Fojut: “It needs to become everyone’s third space–not home, not work, but a third space with services and options that make you want to hang out. For example, comfortable common space on the second floor that would allow people to eat their lunch, check their email or host a meeting and have a great vantage point that looks out over the historic architecture. The rooftop of the parking structure could also be transformed into something usable for the community, a unique event space, etc.”

6. Consolidate and tailor retail

The mall has 300,000 square feet, with retail amid empty storefronts. Says Chernof: “Consolidate the retail so that it’s not so spread out.” Bethany Sinay, owner of La Delicatesse, says there should be clear wayfinding to retail, since hotel guests and visitors often don’t know what to make of the current tenant mix as they access the mall through skywalks.

Steve Filmanowicz, board member of The Congress for the New Urbanism-Wisconsin, says the mall should seek discount or outlet retailers. “Nike Clearance Center or even Nordstrom’s Rack could be naturals. Perhaps these retailers could be in underused ground-floor (or multi-floor) areas west of 2nd Street, such as the former Woolworth’s-Office Max space. As TJ Maxx has shown, retail with access from Wisconsin can be pretty robust if it’s fashion-savvy and priced right—even better if the storefronts open directly to the street.”

7. Emphasize local commerce

Artist and creative agency owner Reginald Baylor would like to see more local vendors featured. Weirick thinks this is “the prime location to feature Milwaukee-made products and Milwaukee artists’ work.” Julia Taylor, executive director of the Greater Milwaukee Committee, envisions “stores that are more pop-up with short-term leases.”

Chris Socha, architect with The Kubala Washatko Architects/Urban Lab: “Make Grand Avenue a complement to the Public Market. What if the shops along Wisconsin Avenue were turned into micro-entrepreneurial market stalls that showcased up-and-coming makers? Imagine if these stalls fronted both Wisconsin Avenue and the mall’s interior so it became a very active, very blurry read between indoors and out? I could see a grand covered outdoor space running the length of the block, completely energized throughout the year.”

8. Highlight the Plankinton Arcade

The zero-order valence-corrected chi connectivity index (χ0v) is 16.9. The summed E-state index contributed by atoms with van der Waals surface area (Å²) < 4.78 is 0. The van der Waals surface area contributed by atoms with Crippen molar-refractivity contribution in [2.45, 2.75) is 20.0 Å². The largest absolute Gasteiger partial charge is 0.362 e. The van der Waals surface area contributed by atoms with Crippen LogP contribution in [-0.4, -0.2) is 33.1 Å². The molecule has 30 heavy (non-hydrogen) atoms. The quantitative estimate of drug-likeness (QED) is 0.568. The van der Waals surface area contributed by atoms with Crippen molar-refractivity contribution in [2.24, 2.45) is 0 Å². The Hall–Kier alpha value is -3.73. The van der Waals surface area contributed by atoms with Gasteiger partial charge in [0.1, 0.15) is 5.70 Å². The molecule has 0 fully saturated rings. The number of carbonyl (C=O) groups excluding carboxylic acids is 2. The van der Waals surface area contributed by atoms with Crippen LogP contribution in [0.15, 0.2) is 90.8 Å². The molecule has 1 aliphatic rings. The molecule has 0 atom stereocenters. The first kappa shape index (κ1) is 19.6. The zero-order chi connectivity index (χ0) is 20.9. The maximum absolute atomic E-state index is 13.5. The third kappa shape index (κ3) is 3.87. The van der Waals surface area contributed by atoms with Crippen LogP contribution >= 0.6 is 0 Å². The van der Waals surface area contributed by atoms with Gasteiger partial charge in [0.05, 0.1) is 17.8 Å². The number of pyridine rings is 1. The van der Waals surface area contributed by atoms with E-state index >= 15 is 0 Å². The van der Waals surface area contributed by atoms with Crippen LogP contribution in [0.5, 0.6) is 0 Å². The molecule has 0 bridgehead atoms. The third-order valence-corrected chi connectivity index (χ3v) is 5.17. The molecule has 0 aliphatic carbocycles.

Plankinton Arcade. Photo by Stephen Filmanowicz. All Rights Reserved.

Plankinton Arcade. Photo by Stephen Filmanowicz. All Rights Reserved.

Built in 1915 as an entertainment center featuring billiards and bowling, the well-restored Plankinton Arcade’s architectural panache could be a big draw with the right uses. Designed by the legendary Chicago firm Holabird & Roche in the 15th-century Italian Gothic style, it boasts a two-level arcade, central rotunda, skylit roof and ornamental grillwork.

Socha: “Imagine if the beautiful rotunda space in the Plankinton Arcade became Milwaukee’s great indoor living room. I’ve always pictured a wonderful beer garden/palm garden that’s active year-round, day and night.”

Filmanowicz: “The whole Plankinton Arcade could be re-imagined as a playground of dining, imbibing, game-playing and architectural marveling like the fantastic Chicago Athletic Association near Millennium Park. That’s a huge hit and a great model for Milwaukee. Indoor bocce or shuffleboard, anyone?”

9. Connect to the surrounding area

The mall now functions as a massive “superblock” mostly cut off from street life. Jacobus: “Superblock buildings tend to deaden street life outside of them for blocks at a time, creating the perception of lack of activity, lack of interest, lack of delight or cause to linger, lack of safety. Countering those lacks is vital for vibrancy.”

The space could be redesigned on several fronts for better urbanism. Socha: “The parking structure decimates the pedestrian environment along Michigan Street. Can some parking spaces along Michigan be replaced with retail? The building has great southern exposure along with visibility from the freeway. This is huge opportunity to heal an otherwise dead street.”

Fojut suggests the Plankinton Arcade provide direct access to Wisconsin Avenue “with large garage doors that open up to a grand beer hall, an event space with three local tap rooms and one tap room that rotates breweries from different cities. This space would be great for the many tourists in the area and the influx of locals that use and/or live downtown. The current theater tenants in this space could add an intriguing element.”

Linda Keane, professor of architecture and environmental design at the School of the Art Institute of Chicago and Mark Keane, UW-M architecture professor: “Create a strong link to the transport node at 4th Street and St. Paul and the new mixed-use redevelopment planned for the Post Office site just east of the Intermodal Station.”

10. End the parking restrictions on Wisconsin Avenue

Filmanowicz: “It’s one of very few places in the city where street parking spaces disappear twice daily when rush-hour no-parking rules go into effect (and ticket writers come out). For six daytime hours each workday, the city sends a message that West Wisconsin is a place to pass through rather than stop. Lift the restrictions and the result will be what happens in cities across the world: when the street fills up with people seeking it out as a destination rather than using it as a commuting corridor, drivers will redirect to alternate streets such as Wells, State, Michigan or Clybourn.”